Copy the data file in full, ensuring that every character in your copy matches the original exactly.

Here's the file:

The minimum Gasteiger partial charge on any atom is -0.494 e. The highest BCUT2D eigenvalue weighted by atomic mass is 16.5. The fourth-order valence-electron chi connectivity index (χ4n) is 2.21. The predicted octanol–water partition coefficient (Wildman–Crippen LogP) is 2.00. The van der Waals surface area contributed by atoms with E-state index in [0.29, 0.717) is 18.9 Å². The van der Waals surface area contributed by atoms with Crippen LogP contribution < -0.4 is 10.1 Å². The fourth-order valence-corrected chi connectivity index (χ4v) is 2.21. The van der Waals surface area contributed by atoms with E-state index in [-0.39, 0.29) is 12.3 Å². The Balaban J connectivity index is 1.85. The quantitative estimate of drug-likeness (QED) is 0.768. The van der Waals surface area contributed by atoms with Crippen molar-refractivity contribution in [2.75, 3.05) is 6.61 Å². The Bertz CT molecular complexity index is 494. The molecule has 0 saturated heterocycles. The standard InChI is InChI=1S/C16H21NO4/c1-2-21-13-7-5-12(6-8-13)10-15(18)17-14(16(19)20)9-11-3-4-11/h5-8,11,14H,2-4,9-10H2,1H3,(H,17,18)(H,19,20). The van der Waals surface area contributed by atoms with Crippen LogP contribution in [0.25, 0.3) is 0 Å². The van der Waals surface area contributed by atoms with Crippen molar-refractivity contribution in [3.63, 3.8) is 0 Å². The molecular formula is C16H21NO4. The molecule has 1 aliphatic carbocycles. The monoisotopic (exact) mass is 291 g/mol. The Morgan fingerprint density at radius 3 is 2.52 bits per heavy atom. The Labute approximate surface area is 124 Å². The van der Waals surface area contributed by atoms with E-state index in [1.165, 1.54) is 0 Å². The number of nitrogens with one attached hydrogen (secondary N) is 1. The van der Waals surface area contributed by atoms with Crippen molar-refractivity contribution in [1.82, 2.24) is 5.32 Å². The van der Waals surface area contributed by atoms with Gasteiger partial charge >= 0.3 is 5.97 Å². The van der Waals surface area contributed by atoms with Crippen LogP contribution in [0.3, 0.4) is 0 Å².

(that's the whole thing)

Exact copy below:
The minimum Gasteiger partial charge on any atom is -0.494 e. The highest BCUT2D eigenvalue weighted by atomic mass is 16.5. The fourth-order valence-electron chi connectivity index (χ4n) is 2.21. The predicted octanol–water partition coefficient (Wildman–Crippen LogP) is 2.00. The van der Waals surface area contributed by atoms with E-state index in [0.29, 0.717) is 18.9 Å². The van der Waals surface area contributed by atoms with Crippen LogP contribution < -0.4 is 10.1 Å². The fourth-order valence-corrected chi connectivity index (χ4v) is 2.21. The van der Waals surface area contributed by atoms with E-state index in [-0.39, 0.29) is 12.3 Å². The Balaban J connectivity index is 1.85. The quantitative estimate of drug-likeness (QED) is 0.768. The van der Waals surface area contributed by atoms with Crippen molar-refractivity contribution in [2.75, 3.05) is 6.61 Å². The Bertz CT molecular complexity index is 494. The molecule has 0 saturated heterocycles. The standard InChI is InChI=1S/C16H21NO4/c1-2-21-13-7-5-12(6-8-13)10-15(18)17-14(16(19)20)9-11-3-4-11/h5-8,11,14H,2-4,9-10H2,1H3,(H,17,18)(H,19,20). The van der Waals surface area contributed by atoms with Crippen LogP contribution in [0.25, 0.3) is 0 Å². The van der Waals surface area contributed by atoms with Crippen molar-refractivity contribution in [3.63, 3.8) is 0 Å². The molecular formula is C16H21NO4. The molecule has 1 aliphatic carbocycles. The monoisotopic (exact) mass is 291 g/mol. The Morgan fingerprint density at radius 3 is 2.52 bits per heavy atom. The Labute approximate surface area is 124 Å². The van der Waals surface area contributed by atoms with E-state index in [1.165, 1.54) is 0 Å². The number of nitrogens with one attached hydrogen (secondary N) is 1. The van der Waals surface area contributed by atoms with Crippen molar-refractivity contribution in [1.82, 2.24) is 5.32 Å². The van der Waals surface area contributed by atoms with Gasteiger partial charge >= 0.3 is 5.97 Å². The van der Waals surface area contributed by atoms with Crippen LogP contribution in [0.3, 0.4) is 0 Å².